DFA
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Residential

A small selection of residential projects, for a full portfolio email us at info@d-form-a.com

250 Wynwood

250 Wynwood

Miami, Florida
Area: 36,000 Square Feet
Status: Completed December 2015

 

Co-op Lobby

Co-op Lobby

New York City
Area: 1,200 Square Feet
Status: Completed in 2011

 

19th Street Rooftop

19th Street Rooftop

New York City
Area: 300 Square Feet
Status: Completed in 2011

 

Noe House

Noe House

San Francisco

Noe House was Laith Sayigh’s first solo project.  After spending years working in some of the world’s most prestigious architecture firms, Laith designed and finished his first residential project.  He was commissioned by a couple who had recently bought a beautiful Victorian Classic ‘Painted Lady’ house located in the Castro District of San Francisco.  The owners wanted to preserve and restore the historic street front facing part of the house but also create a modern and contemporary interior and backyard living environment.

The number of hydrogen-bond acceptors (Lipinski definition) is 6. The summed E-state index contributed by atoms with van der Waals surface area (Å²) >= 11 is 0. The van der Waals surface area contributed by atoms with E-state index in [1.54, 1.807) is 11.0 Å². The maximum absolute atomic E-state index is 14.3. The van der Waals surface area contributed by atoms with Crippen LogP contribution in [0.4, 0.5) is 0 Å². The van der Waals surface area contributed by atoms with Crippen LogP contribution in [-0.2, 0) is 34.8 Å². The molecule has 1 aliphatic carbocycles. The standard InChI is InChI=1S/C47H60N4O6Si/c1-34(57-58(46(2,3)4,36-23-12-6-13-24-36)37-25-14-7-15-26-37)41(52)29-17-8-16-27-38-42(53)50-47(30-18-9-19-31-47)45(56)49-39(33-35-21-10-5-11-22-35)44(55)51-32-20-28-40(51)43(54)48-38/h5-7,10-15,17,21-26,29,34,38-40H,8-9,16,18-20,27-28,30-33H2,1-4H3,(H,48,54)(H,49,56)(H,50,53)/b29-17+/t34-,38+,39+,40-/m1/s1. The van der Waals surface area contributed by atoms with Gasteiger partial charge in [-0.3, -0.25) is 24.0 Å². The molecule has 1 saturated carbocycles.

Triplex Handrail

Triplex Handrail

New York, NY

For this three level combination triplex in Manhattan’s esteemed pre-war Ansonia co-op, DFA was challenged to create a staircase that would unify the three units while adhering to the narrow footprint prescribed. The challenge was to create a seamless design that incorporated a railing that wasn’t to too bulky and big. The result was a ribbon of inch white Corian, carefully applied to the staircase. The existing stairs were re-clad in walnut.

 

Noyac Path

Noyac Path

Long Island, NY

A nod to both the classic Long Island beach house and contemporary minimalist architecture, the design for the Noyac Pathhouse bisects an existing farm house down its center, and marries the two themes seamlessly to reflect the converging tastes of the husband-and-wife client.  The pre-existing structure, which was largely demolished, is cut down its central axis, and shifted lengthwise to create two distinct structures. At the front of the house, DFA designed architecture which referenced typical beach houses; a pitched roofline, vaulted dormer windows, and cedar shingles. To the rear, the architecture is much more stark, and the space minimalist. The two opposing sections are married in a communal atrium, which houses the ‘heart’ of the home’s living space: the family room and kitchen. The building incorporates several energy efficient systems, including a photovoltaic membrane for energy generation and geo-thermal heating systems. With a push towards net-zero energy consumption, DFA hoped to execute the project such that it may be removed from the local grid.